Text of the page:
Greenville considering charter school status

Greenville considering charter school status

July 24, 2009 Posted by Maine Heritage Policy Center - No Comments

Had the Maine Legislature passed the charter school bill a few weeks ago, we might be watching the development of Maine’s first conversion charter school by this point. According to the Bangor Daily News, the town of Greenville, looking for ways to attract young families and economic development to the Moosehead Lake region, are considering converting to a charter school in order to adopt an innovative new approach to teaching and learning:

“We want to do more around the line of environmental education, but
because of the constraints of state and federal requirements and
mandates, we haven’t been able to be as flexible with the program [as]
we’d like to be,” Union 60 Superintendent Heather Perry said Wednesday.

Perry
said school and municipal officials have explored the possibility of
the Greenville schools’ taking on a quasi-private status to allow that
flexibility but found too many barriers. They now have shifted their
focus to the possibility of creating the state’s first charter school.

“The charter school would allow us to be a little bit more flexible
and it would almost operate like an independent school where we could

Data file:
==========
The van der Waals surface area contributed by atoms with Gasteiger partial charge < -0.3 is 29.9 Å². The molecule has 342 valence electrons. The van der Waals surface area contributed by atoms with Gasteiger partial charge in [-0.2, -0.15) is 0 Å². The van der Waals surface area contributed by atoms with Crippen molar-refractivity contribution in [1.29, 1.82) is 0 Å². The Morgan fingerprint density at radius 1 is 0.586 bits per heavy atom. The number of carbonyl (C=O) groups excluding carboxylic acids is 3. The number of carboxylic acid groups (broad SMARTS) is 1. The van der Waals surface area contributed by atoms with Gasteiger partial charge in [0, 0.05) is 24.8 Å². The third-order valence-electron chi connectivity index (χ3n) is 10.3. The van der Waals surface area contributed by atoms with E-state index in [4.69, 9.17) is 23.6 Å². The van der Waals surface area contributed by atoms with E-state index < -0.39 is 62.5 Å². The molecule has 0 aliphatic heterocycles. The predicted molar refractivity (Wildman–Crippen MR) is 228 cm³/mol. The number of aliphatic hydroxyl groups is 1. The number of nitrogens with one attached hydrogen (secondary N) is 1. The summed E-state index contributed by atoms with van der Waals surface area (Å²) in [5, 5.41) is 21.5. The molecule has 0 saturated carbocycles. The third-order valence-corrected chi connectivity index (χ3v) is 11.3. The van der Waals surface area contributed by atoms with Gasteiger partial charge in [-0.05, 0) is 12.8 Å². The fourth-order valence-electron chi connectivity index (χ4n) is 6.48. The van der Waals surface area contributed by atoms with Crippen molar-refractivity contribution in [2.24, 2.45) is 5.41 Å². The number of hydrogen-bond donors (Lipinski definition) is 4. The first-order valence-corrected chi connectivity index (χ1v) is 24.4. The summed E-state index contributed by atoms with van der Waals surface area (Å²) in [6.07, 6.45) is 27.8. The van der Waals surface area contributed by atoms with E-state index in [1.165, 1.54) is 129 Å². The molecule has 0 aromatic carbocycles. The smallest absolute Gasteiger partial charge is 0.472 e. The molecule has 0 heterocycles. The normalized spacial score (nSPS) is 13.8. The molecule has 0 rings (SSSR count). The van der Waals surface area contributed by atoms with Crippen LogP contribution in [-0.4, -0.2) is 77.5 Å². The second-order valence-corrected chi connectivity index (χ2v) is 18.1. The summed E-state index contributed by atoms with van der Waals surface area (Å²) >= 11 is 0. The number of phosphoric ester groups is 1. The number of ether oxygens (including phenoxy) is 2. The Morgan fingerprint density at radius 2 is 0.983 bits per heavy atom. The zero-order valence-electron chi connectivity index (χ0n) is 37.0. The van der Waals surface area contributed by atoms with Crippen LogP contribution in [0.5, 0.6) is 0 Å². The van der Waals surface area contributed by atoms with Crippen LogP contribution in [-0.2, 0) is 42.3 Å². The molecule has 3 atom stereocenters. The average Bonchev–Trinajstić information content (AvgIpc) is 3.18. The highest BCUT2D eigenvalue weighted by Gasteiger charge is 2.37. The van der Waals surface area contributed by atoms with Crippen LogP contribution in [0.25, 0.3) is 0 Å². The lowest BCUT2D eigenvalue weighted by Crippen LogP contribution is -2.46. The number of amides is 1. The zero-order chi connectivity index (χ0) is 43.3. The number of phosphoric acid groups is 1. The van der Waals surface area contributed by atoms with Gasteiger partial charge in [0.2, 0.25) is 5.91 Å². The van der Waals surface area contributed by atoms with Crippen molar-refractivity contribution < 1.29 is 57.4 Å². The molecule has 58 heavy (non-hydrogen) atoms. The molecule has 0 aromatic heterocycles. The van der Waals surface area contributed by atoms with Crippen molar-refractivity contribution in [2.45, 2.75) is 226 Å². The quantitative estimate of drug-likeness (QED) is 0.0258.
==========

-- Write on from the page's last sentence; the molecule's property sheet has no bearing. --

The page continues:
have tuition students from throughout the state and New England,” Perry
said.

Unfortunately for Greenville, the Maine Legislature defeated the charter school bill, despite the fact that, as the Bangor Daily reported, “the bill had the support of the state Board of Education, the Maine
Department of Education, the governor, the House of Representatives and
the Maine PTA.”

A majority of legislators clearly think that they know better than Greenville residents what is best for Greenville, and until that changes, it is hard to see how the town can move forward with this innovative approach. Still, that towns are thinking in these terms means that they understand how innovative and successful schools can be a tool for economic and community development, even in the most rural parts of Maine. There is hope, therefore, that pressure to pass charter school legislation will continue to mount.

A public forum on charter schools will be held at 6:30 p.m. Wednesday, July 29, in the Greenville High and Middle School library.